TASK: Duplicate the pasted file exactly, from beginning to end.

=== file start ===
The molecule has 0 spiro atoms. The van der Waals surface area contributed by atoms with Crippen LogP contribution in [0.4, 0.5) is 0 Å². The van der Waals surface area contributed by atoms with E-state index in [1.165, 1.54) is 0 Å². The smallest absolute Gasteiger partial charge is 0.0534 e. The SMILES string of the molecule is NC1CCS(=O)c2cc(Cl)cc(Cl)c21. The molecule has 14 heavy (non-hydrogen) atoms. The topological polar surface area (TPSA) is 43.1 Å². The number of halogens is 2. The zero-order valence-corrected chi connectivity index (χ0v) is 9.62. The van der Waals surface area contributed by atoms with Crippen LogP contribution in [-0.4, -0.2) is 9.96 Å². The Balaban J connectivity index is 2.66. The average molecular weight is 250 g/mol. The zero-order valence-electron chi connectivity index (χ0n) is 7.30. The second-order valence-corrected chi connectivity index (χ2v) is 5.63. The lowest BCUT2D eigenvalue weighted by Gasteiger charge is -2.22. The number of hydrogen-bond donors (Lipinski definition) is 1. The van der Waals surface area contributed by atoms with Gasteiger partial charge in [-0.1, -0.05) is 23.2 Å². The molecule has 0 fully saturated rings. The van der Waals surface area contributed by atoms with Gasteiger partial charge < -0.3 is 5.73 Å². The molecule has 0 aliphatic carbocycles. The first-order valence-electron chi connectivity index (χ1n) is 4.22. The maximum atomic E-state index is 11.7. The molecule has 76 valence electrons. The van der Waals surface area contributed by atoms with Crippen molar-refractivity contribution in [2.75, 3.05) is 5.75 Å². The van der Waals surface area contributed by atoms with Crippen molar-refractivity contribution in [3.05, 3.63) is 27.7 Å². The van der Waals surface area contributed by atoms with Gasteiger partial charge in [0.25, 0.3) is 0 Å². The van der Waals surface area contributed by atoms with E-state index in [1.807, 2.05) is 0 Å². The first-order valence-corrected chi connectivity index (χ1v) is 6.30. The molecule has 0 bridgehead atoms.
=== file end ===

The molecule has 0 spiro atoms. The van der Waals surface area contributed by atoms with Crippen LogP contribution in [0.4, 0.5) is 0 Å². The van der Waals surface area contributed by atoms with E-state index in [1.165, 1.54) is 0 Å². The smallest absolute Gasteiger partial charge is 0.0534 e. The SMILES string of the molecule is NC1CCS(=O)c2cc(Cl)cc(Cl)c21. The molecule has 14 heavy (non-hydrogen) atoms. The topological polar surface area (TPSA) is 43.1 Å². The number of halogens is 2. The zero-order valence-corrected chi connectivity index (χ0v) is 9.62. The van der Waals surface area contributed by atoms with Crippen LogP contribution in [-0.4, -0.2) is 9.96 Å². The Balaban J connectivity index is 2.66. The average molecular weight is 250 g/mol. The zero-order valence-electron chi connectivity index (χ0n) is 7.30. The second-order valence-corrected chi connectivity index (χ2v) is 5.63. The lowest BCUT2D eigenvalue weighted by Gasteiger charge is -2.22. The number of hydrogen-bond donors (Lipinski definition) is 1. The van der Waals surface area contributed by atoms with Gasteiger partial charge in [-0.1, -0.05) is 23.2 Å². The molecule has 0 fully saturated rings. The van der Waals surface area contributed by atoms with Gasteiger partial charge < -0.3 is 5.73 Å². The molecule has 0 aliphatic carbocycles. The first-order valence-electron chi connectivity index (χ1n) is 4.22. The maximum atomic E-state index is 11.7. The molecule has 76 valence electrons. The van der Waals surface area contributed by atoms with Crippen molar-refractivity contribution in [2.75, 3.05) is 5.75 Å². The van der Waals surface area contributed by atoms with Crippen molar-refractivity contribution in [3.05, 3.63) is 27.7 Å². The van der Waals surface area contributed by atoms with Gasteiger partial charge in [0.25, 0.3) is 0 Å². The van der Waals surface area contributed by atoms with E-state index in [1.807, 2.05) is 0 Å². The first-order valence-corrected chi connectivity index (χ1v) is 6.30. The molecule has 0 bridgehead atoms.